This story was originally published by High Country News and is reproduced here as part of the Climate Desk collaboration.
In California’s San Joaquin Valley, the farming town of Corcoran has a multimillion-dollar problem. It is almost impossible to see, yet so vast it takes NASA scientists using satellite technology to fully grasp.
Corcoran is sinking.
Over the past 14 years, the town has sunk as much as 11.5 feet in some places — enough to swallow the entire first floor of a two-story house and at times making Corcoran one of the fastest-sinking areas in the country, according to experts with the United States Geological Survey.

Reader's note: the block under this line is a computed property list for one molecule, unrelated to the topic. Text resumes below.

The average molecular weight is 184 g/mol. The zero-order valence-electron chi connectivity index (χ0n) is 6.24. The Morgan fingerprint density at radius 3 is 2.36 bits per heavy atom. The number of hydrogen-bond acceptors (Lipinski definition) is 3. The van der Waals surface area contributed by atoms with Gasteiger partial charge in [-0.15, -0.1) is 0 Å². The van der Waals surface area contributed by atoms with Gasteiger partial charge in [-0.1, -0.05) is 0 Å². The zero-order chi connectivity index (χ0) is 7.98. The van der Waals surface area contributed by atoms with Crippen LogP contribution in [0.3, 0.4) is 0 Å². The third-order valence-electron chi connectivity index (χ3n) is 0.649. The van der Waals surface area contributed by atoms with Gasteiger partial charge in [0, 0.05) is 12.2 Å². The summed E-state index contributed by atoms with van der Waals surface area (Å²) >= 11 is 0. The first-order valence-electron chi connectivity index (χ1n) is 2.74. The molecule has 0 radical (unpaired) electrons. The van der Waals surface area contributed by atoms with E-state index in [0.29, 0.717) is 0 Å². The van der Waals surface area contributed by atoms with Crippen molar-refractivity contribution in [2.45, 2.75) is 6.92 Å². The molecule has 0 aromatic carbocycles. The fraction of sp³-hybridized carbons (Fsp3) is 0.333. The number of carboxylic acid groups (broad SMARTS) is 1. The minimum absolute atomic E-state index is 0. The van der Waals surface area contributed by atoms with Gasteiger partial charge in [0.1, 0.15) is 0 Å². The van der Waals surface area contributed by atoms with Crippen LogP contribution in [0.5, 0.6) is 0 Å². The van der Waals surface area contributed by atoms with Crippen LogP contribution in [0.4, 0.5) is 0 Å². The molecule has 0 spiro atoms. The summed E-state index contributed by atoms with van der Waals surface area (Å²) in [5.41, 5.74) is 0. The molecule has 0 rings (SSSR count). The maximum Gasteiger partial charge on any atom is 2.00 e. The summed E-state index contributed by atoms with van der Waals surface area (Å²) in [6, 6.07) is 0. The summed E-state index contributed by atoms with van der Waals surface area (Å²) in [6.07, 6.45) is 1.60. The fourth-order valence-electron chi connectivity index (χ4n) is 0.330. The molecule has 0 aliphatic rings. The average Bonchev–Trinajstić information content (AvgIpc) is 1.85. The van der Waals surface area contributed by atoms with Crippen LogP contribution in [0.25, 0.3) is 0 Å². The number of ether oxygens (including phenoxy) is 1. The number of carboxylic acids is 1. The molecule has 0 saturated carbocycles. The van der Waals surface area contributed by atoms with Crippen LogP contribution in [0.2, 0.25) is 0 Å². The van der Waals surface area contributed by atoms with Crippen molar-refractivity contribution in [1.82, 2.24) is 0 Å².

Subsidence is the technical term for the phenomenon — the slow-motion deflation of land that occurs when large amounts of water are withdrawn from deep underground, causing underlying sediments to fall in on themselves.
Each year, Corcoran’s entire 7.47 square miles and its 21,960 residents sink just a little bit, as the soil dips anywhere from a few inches to nearly two feet. No homes, buildings or roads crumble. Subsidence is not so dramatic, but its... Read more